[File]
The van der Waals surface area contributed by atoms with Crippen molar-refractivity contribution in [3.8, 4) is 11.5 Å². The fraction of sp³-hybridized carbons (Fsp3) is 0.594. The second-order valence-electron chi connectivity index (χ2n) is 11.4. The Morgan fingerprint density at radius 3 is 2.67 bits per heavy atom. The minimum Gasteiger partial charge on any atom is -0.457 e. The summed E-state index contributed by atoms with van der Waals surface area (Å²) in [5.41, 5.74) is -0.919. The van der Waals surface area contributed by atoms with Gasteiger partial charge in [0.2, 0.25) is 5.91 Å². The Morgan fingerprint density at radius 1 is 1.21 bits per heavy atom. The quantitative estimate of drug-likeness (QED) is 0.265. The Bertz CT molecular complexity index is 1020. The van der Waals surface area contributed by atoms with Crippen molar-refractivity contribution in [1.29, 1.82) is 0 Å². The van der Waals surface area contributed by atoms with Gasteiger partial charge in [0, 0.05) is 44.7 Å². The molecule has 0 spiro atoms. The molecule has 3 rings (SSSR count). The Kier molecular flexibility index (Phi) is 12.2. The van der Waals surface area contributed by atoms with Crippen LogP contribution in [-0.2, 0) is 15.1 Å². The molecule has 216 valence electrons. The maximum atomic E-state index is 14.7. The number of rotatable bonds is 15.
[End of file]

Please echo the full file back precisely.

The van der Waals surface area contributed by atoms with Crippen molar-refractivity contribution in [3.8, 4) is 11.5 Å². The fraction of sp³-hybridized carbons (Fsp3) is 0.594. The second-order valence-electron chi connectivity index (χ2n) is 11.4. The Morgan fingerprint density at radius 3 is 2.67 bits per heavy atom. The minimum Gasteiger partial charge on any atom is -0.457 e. The summed E-state index contributed by atoms with van der Waals surface area (Å²) in [5.41, 5.74) is -0.919. The van der Waals surface area contributed by atoms with Gasteiger partial charge in [0.2, 0.25) is 5.91 Å². The Morgan fingerprint density at radius 1 is 1.21 bits per heavy atom. The quantitative estimate of drug-likeness (QED) is 0.265. The Bertz CT molecular complexity index is 1020. The van der Waals surface area contributed by atoms with Crippen molar-refractivity contribution in [1.29, 1.82) is 0 Å². The van der Waals surface area contributed by atoms with Gasteiger partial charge in [0, 0.05) is 44.7 Å². The molecule has 0 spiro atoms. The molecule has 3 rings (SSSR count). The Kier molecular flexibility index (Phi) is 12.2. The van der Waals surface area contributed by atoms with Crippen LogP contribution in [-0.2, 0) is 15.1 Å². The molecule has 216 valence electrons. The maximum atomic E-state index is 14.7. The number of rotatable bonds is 15.